Future applicants to the Tribunal should give thought to whether individuals have personally engaged in behaviour which could be a violation of the Code – if they have, they should be named as respondents. The inappropriate naming of chief executive officers, mayors, chiefs of police, etc, who do not have personal involvement in the facts giving rise to the application, should be avoided. It is time to bring a principled approach back to who will be held to account for discrimination.


[i] Delargie v. St. Joseph’s Healthcare Hamilton, 2015 HRTO 1329

[ii] Breau v. Halton (Regional Municipality), 2016 HRTO 1055

[iii] Nakazi v. Bowland Dental Laboratories, 2017 HRTO 1204

[iv] It should be noted that there were also concerns about the ability of one of the organizational respondents to satisfy a remedy that may be ordered.

[v] Human Rights Commission v. Farris, 2012 ONSC 3876 (Div. Ct.)

figur gleichberechtigung

Vanderputten was hired by Seydaco Packaging Corp. as a general labourer in 2003. After working for Seydaco for a number of years, Vanderputten was accepted into the gender identity clinic at CAMH and began her transition from living as a man to living as a woman. Vanderputten later changed her first name to Maria, underwent hormone treatment followed by genital reconstruction surgery.

As Maria was transitioning, her coworkers took notice, and she was subjected to harassment in the workplace. Employees at Seydaco changed into work uniforms prior to the start of their shift. Maria asked management to modify her shift hours so she could change privately, without her male colleagues present, who would often make inappropriate comments to her. Seydaco refused her request. The Tribunal stated at paragraph 70:

Seydaco failed to consider, explore, or implement any solutions that would have allowed the applicant privacy while changing, despite the fact that she told them about the problems she was experiencing…

At the very least this amounts to a violation of the procedural component of the duty to accommodate. In a 47,000 square foot plant, it’s highly unlikely Seydaco could not have arranged for Maria to change, away from her male colleagues. Seydaco failed to understand Maria’s reality. It insisted that Maria would be treated as male until her transition was completed and she was able to provide medical verification that she was female. Associate Chair David A. Wright, as he then was, found that Seydaco had discriminated against Maria, stating at paragraph 66:

Insisting that the applicant be treated in the same manner as men until her transition was fully complete was discrimination. It failed to take into account the applicant’s needs and identity. The insistence that a person be treated in accordance with the gender assigned at birth for all employment purposes is discrimination because it fails to treat that person in accordance with their lived and felt gender identity. For non-transferred people, their identity will reflect the sex assigned at birth based on their genitals. However, for transferred people, insisting on their treatment in accordance with their birth gender for all purposes is discriminatory because it fails to take into account their lived gender identity.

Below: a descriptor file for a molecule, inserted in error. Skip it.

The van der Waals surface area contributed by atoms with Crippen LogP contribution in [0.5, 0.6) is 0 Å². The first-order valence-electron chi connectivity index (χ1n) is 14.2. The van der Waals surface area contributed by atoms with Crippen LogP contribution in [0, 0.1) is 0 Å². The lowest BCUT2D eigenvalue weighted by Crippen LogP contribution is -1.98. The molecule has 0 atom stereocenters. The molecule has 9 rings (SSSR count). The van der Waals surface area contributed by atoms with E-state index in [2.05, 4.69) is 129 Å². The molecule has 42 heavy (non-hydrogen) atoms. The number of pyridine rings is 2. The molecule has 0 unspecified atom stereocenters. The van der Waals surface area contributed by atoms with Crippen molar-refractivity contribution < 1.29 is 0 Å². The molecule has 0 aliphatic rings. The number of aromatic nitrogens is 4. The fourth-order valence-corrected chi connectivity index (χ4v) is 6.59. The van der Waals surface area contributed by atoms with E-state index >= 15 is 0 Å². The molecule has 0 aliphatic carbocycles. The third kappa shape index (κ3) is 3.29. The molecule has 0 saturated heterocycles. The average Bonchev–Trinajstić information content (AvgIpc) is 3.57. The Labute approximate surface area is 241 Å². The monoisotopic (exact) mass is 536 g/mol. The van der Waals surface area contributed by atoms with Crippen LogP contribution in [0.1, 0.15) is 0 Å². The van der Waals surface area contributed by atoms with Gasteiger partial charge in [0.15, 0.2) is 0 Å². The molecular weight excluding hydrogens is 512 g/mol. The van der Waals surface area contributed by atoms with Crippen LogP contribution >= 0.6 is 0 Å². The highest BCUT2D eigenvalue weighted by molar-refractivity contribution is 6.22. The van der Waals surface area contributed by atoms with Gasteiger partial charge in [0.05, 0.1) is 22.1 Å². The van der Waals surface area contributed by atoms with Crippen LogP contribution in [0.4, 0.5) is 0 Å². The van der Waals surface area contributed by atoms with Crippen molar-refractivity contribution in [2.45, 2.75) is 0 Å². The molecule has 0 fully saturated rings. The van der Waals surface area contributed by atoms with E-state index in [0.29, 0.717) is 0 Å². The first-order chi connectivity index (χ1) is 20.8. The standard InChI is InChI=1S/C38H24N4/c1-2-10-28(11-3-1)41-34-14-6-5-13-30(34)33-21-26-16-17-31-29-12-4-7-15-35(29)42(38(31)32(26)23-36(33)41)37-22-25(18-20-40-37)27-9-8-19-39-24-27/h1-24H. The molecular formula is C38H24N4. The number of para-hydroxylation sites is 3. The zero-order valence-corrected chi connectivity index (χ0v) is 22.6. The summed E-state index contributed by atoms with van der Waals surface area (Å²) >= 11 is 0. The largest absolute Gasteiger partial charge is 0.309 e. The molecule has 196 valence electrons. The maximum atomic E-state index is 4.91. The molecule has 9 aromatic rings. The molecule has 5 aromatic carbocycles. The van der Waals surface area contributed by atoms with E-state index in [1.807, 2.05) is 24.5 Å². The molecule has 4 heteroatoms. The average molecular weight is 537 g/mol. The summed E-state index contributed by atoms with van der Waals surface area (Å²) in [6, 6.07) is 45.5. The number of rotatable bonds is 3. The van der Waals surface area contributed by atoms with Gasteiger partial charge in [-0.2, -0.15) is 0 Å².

The Tribunal ordered that Seydaco pay $22,000.00 in general damages to Maria, lost wages for a period of 8 months, and further ordered that Seydaco obtain an expert, at its own expense, to develop and implement a human rights policy, as well as train all management employees on how to administer the policy. In determining the appropriate length to award lost wages for, the Tribunal stated at paragraph 93:

In deciding how long lost wages should in order to put the applicant in the position she would have been had the discrimination not occurred, I take into account the fact that she had a discipline record that may have led to further discipline unconnected with prohibited grounds, the applicant’s seven years of services (with a brief gap), the notorious fact that in 2010 the economy was experiencing a downturn, and the fact that at the time she was dismissed she was undergoing the process of sex reassignment, which would have made finding a job harder, given general prejudice in society against transgendered persons.

Associate Chair Wright recognized, quite correctly, that discriminatory attitudes at large impact Trans persons’ ability to obtain alternative employment. The length of time that Maria would be provided lost wages for was increased due to this troubling reality. As Trans issues gain popularity and more cases make their way before courts and tribunals, we can only hope that employers will deal with issues that may arise respectfully and sensitively, ensuring that all employees in Ontario are able to work safely and with dignity, regardless of gender identity. In the meantime, until discriminatory attitudes are eliminated, the HRTO should continue to deal harshly with ignorant and insensitive employers.

CASE CITE: Vanderputten v. Seydaco Packaging Corp., 2012 HRTO 1977